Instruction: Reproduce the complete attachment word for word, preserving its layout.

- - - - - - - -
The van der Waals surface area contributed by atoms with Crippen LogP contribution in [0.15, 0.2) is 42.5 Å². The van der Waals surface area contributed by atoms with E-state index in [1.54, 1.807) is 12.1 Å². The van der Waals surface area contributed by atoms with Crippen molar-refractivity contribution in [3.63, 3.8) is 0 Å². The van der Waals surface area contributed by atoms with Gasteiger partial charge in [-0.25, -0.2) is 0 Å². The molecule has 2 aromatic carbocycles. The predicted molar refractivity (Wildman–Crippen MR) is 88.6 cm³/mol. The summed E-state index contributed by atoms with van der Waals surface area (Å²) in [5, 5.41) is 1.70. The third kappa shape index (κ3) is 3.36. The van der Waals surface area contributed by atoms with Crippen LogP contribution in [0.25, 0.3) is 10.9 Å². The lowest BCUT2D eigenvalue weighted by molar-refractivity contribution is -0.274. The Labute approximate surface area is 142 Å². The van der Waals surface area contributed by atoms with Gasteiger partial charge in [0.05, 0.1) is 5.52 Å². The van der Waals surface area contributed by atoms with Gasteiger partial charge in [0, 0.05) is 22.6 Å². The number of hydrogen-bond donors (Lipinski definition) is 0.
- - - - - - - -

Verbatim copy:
The van der Waals surface area contributed by atoms with Crippen LogP contribution in [0.15, 0.2) is 42.5 Å². The van der Waals surface area contributed by atoms with E-state index in [1.54, 1.807) is 12.1 Å². The van der Waals surface area contributed by atoms with Crippen molar-refractivity contribution in [3.63, 3.8) is 0 Å². The van der Waals surface area contributed by atoms with Gasteiger partial charge in [-0.25, -0.2) is 0 Å². The molecule has 2 aromatic carbocycles. The predicted molar refractivity (Wildman–Crippen MR) is 88.6 cm³/mol. The summed E-state index contributed by atoms with van der Waals surface area (Å²) in [5, 5.41) is 1.70. The third kappa shape index (κ3) is 3.36. The van der Waals surface area contributed by atoms with Crippen LogP contribution in [0.25, 0.3) is 10.9 Å². The lowest BCUT2D eigenvalue weighted by molar-refractivity contribution is -0.274. The Labute approximate surface area is 142 Å². The van der Waals surface area contributed by atoms with Gasteiger partial charge in [0.05, 0.1) is 5.52 Å². The van der Waals surface area contributed by atoms with Gasteiger partial charge in [0, 0.05) is 22.6 Å². The number of hydrogen-bond donors (Lipinski definition) is 0.